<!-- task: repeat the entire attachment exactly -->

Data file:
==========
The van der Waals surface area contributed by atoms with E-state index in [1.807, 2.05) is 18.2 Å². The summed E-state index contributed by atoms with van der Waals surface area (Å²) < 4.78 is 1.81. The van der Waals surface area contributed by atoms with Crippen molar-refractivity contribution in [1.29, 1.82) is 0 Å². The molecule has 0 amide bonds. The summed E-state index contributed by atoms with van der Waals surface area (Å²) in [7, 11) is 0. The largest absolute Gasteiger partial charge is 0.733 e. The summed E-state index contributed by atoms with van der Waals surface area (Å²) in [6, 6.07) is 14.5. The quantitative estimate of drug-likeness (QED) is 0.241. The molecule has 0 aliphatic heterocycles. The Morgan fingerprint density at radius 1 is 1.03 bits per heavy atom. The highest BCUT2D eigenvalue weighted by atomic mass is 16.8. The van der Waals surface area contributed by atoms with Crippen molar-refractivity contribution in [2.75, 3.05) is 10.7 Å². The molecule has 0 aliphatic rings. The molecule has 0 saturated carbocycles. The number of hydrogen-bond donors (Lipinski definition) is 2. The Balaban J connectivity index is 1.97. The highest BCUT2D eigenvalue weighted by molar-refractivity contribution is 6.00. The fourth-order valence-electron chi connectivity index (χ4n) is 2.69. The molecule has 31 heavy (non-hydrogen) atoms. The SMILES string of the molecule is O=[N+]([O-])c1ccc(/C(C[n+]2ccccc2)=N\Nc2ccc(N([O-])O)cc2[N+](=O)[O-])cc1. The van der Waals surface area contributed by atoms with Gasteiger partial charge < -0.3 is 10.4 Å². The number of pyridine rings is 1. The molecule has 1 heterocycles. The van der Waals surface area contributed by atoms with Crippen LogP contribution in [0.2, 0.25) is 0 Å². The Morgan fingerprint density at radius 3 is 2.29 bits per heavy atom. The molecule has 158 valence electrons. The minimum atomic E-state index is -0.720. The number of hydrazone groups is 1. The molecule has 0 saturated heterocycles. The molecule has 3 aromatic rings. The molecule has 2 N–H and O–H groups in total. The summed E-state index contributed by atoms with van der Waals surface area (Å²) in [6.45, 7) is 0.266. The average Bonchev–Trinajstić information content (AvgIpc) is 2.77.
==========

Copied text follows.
The van der Waals surface area contributed by atoms with E-state index in [1.807, 2.05) is 18.2 Å². The summed E-state index contributed by atoms with van der Waals surface area (Å²) < 4.78 is 1.81. The van der Waals surface area contributed by atoms with Crippen molar-refractivity contribution in [1.29, 1.82) is 0 Å². The molecule has 0 amide bonds. The summed E-state index contributed by atoms with van der Waals surface area (Å²) in [7, 11) is 0. The largest absolute Gasteiger partial charge is 0.733 e. The summed E-state index contributed by atoms with van der Waals surface area (Å²) in [6, 6.07) is 14.5. The quantitative estimate of drug-likeness (QED) is 0.241. The molecule has 0 aliphatic heterocycles. The Morgan fingerprint density at radius 1 is 1.03 bits per heavy atom. The highest BCUT2D eigenvalue weighted by atomic mass is 16.8. The van der Waals surface area contributed by atoms with Crippen molar-refractivity contribution in [2.75, 3.05) is 10.7 Å². The molecule has 0 aliphatic rings. The molecule has 0 saturated carbocycles. The number of hydrogen-bond donors (Lipinski definition) is 2. The Balaban J connectivity index is 1.97. The highest BCUT2D eigenvalue weighted by molar-refractivity contribution is 6.00. The fourth-order valence-electron chi connectivity index (χ4n) is 2.69. The molecule has 31 heavy (non-hydrogen) atoms. The SMILES string of the molecule is O=[N+]([O-])c1ccc(/C(C[n+]2ccccc2)=N\Nc2ccc(N([O-])O)cc2[N+](=O)[O-])cc1. The van der Waals surface area contributed by atoms with Gasteiger partial charge < -0.3 is 10.4 Å². The number of pyridine rings is 1. The molecule has 1 heterocycles. The van der Waals surface area contributed by atoms with Crippen LogP contribution in [0.2, 0.25) is 0 Å². The Morgan fingerprint density at radius 3 is 2.29 bits per heavy atom. The molecule has 158 valence electrons. The minimum atomic E-state index is -0.720. The number of hydrazone groups is 1. The molecule has 0 saturated heterocycles. The molecule has 3 aromatic rings. The molecule has 2 N–H and O–H groups in total. The summed E-state index contributed by atoms with van der Waals surface area (Å²) in [6.45, 7) is 0.266. The average Bonchev–Trinajstić information content (AvgIpc) is 2.77.